By: Ivan Šokić
Fascism, freedom, voluntary, mandatory. We live in a time when words have lost all meaning due to such extensive and frivolous use. The word fascist thus ranges from someone who marched with Benito Mussolini in Rome in 1922 and advocated for women’s suffrage, minimum wage, nationalisation of private property and high progressive taxation, to individuals who love pineapple on their pizza.
If anyone else finds the above more characteristic of the Socialists, congratulations to Mussolini, fascism was the ultimate form of socialism. Now you know why the term “left fascism” is absolute idiocy. When you say, “left fascism”, you accept as a real lie that fascism is a priori a right-wing ideology. The more you delve into history, the more such incitements you will find. Just as Victorian Protestants sometimes darkened the Middle Ages and spread lies about witch-hunts, virgin belts, the evil Inquisition, and the flat Earth until it was labelled the “Dark Middle Ages”, so did the Communists tirelessly change the definition of fascism until it became all that a socialist opposes. And it must be admitted – the redefinition of fascism was successful. This is, after all, also confirmed by individuals who like to brag about “left fascism”.
Furthermore, there are ideas in society about which country is free, which is authoritarian or totalitarian. When you hear France, you think this is a free country. There, human rights are respected. When you hear Russia, you think the opposite. There is no freedom, human rights are trampled there. Ingrained in social perception is the unreflective thinking that countries that belong to the West are free, and in countries that do not fall under this definition, people suffer. For this reason, it is interesting to take Russian President Vladimir Putin from December 2021 and French President Emmanuel Macron from January 2022. Both presidents talk about the same topic, but their approach is radically opposed and reveals more than one would think about where freedom is and where tyranny is.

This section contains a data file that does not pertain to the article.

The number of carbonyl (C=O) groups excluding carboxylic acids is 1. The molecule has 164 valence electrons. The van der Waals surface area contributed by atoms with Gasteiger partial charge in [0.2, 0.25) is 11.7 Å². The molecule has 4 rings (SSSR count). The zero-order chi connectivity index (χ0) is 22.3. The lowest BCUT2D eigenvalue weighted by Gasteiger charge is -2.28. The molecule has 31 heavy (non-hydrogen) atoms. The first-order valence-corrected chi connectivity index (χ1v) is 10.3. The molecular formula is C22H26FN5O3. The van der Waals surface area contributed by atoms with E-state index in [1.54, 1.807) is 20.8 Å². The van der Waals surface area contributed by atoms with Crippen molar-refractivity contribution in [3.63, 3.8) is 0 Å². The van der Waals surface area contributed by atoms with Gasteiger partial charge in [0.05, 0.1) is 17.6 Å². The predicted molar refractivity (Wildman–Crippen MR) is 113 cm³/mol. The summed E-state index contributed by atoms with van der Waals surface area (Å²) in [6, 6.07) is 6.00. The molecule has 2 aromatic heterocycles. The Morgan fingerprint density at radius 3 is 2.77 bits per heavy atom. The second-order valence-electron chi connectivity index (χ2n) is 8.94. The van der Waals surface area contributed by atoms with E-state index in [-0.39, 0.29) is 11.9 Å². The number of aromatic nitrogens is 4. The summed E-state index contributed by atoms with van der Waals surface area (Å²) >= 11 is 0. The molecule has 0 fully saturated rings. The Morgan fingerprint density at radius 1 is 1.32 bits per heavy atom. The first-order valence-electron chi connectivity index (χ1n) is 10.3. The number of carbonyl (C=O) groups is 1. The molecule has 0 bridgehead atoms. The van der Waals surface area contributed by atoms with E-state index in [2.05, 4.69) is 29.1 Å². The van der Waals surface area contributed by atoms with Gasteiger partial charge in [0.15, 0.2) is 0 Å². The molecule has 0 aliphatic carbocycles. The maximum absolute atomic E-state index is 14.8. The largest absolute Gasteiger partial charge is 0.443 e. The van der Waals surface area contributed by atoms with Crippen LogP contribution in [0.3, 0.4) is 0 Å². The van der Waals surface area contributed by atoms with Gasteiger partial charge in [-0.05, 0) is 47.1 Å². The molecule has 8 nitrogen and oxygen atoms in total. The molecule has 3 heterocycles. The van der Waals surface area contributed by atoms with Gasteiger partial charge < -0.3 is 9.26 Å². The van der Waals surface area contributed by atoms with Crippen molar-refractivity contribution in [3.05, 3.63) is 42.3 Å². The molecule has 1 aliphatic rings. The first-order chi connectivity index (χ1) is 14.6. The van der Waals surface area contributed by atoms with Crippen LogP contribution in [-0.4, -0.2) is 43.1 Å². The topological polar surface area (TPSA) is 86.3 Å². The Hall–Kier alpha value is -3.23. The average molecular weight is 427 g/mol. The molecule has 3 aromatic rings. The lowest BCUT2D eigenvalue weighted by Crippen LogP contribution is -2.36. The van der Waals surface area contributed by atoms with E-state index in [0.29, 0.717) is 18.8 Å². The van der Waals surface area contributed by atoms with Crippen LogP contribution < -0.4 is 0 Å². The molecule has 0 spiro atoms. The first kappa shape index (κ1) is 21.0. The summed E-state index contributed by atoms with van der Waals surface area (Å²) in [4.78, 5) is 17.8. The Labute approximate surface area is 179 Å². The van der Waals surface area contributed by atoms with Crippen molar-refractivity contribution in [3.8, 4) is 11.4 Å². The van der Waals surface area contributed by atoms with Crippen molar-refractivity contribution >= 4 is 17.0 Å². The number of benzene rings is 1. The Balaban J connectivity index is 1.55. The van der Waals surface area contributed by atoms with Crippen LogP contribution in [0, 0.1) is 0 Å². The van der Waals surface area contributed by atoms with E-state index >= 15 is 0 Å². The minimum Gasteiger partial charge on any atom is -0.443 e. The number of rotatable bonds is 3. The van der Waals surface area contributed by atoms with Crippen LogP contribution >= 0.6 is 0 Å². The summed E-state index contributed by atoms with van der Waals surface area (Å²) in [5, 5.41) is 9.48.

On December 23rd, 2021, the Russian news agency TASS reported that, in Putin’s opinion, people who do not want to be vaccinated against covid-19 should not be persecuted in Russia. “It is not about any political will; it is about every action being followed by a reaction. As soon as you start putting pressure, there will always be a way around it,” Putin said, adding that opponents of vaccination “should be respected regardless of their views and patiently explained the key to some measures.” At the same time, Putin believes that holders of forged vaccination certificates should be prosecuted.
The unvaccinated are a minority
Macron, on the other hand, said in an interview with Le Parisien on January 4th, 2022, that his goal is to make life as difficult as possible for the unvaccinated to get vaccinated. “I do not want to anger the French. But as for the unvaccinated, I really want to make them angry. And we will continue to do so to the end. That is our strategy.” Macron went on to say that the unvaccinated are a minority that will be pressured and restricted by his administration at every turn, their activities, their social life as much as possible. All with the intention of giving in to pressure and getting vaccinated.
This brings us to the question, what is voluntary and what is mandatory? When it comes to medical-ethical aspects, the key document is the Nuremberg Code, which was created as part of the Nuremberg trials in 1947, where prominent members of the National Socialists were tried in a military court for crimes against humanity. More specifically, the Nuremberg Code encompasses a set of research ethical principles on human experiments. For our needs on the difference between voluntary and mandatory, point 1 will suffice: The voluntary consent of the subject is essential. This means that the person involved must have the legal capacity to consent; s/he must be able to express his/her will freely without interference or any elements of force, fraud, deception, coercion, or any other disguised form of pressure; and must have sufficient knowledge and understanding of the elements of the matter in which s/he is involved to be able to make an understandable and enlightened decision…
How can a country that is guilty of crimes against humanity under the Nuremberg Code be free? Is that not fascism, then? How can such a country hold the presidency of the EU Council? Is the EU fascist?
Ivan Šokić is a philosopher and regular contributor to the Nova24tv.si portal and a columnist for Demokracija.